The History of Jack the Giant-Killer
When he came up to the giant he made several strokes at him, but could not reach his body, but wounded his thighs in several places; and at length, putting both hands to his sword and aiming with all his might, he cut off both his legs. Then Jack, setting his foot upon his neck, plunged his sword into the giant's body, when the monster gave a groan and expired.
The knight and his lady thanked Jack for their deliverance, and invited him to their house, to receive a proper reward for his services. "No," said Jack, "I cannot be easy till I find out this monster's habitation." So, taking the knight's directions, he mounted his horse and soon after came in sight of another giant, who was sitting on a block of timber waiting for his brother's return.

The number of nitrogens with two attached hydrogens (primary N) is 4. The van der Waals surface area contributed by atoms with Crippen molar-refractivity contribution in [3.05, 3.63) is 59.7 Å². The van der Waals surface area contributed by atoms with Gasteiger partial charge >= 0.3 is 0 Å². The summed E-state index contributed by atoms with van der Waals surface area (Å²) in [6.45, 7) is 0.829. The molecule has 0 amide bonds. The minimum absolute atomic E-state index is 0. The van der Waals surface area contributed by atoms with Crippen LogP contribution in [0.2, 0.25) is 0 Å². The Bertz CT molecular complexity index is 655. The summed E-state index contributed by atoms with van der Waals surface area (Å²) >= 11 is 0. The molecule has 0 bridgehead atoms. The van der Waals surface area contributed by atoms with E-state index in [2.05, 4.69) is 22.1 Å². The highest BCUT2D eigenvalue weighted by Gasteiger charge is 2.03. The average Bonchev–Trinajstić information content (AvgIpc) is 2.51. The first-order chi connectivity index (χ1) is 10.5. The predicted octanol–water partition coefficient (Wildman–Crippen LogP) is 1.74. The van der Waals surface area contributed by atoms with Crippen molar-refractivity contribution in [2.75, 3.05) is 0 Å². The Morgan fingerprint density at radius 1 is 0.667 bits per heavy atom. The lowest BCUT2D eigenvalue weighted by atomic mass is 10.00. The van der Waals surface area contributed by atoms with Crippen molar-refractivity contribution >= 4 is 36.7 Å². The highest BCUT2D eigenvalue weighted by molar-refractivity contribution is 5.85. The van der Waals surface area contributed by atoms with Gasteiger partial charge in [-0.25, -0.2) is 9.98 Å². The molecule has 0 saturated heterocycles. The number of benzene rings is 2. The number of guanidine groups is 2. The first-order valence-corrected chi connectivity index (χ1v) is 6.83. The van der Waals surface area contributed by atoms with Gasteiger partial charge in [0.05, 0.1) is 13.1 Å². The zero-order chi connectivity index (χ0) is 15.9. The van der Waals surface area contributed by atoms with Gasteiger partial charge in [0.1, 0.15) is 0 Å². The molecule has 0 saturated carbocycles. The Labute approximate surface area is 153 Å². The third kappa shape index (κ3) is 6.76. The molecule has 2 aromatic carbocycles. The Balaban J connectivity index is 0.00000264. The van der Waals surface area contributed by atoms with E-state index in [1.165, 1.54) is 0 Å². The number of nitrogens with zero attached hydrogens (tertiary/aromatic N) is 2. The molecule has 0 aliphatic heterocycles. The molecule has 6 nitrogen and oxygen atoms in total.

Jack alighted from his horse, and, putting on his invisible coat, approached and aimed a blow at the giant's head, but, missing his aim, he only cut off his nose. On this the giant seized his club and laid about him most unmercifully.
"Nay," said Jack, "if this be the case I'd better dispatch you!" so, jumping upon the block, he stabbed him in the back, when he dropped down dead.
Jack then proceeded on his journey, and traveled over hills and dales, till arriving at the foot of a high mountain he knocked at the door of a lonely house, when an old man let him in.
When Jack was seated the hermit thus addressed him: "My son, on the top of this mountain is an enchanted castle, kept by the giant Galligantus and a vile magician. I lament the fate of a duke's daughter, whom they seized as she was walking in her father's garden, and brought hither transformed into a deer."
Jack promised that in the morning, at the risk of his life, he would break the enchantment; and after a sound sleep he rose early, put on his invisible coat, and got ready for the attempt.
When he had climbed to the top of the mountain he saw two fiery griffins, but he passed between them without the least fear of danger, for they could not see him because of his invisible coat.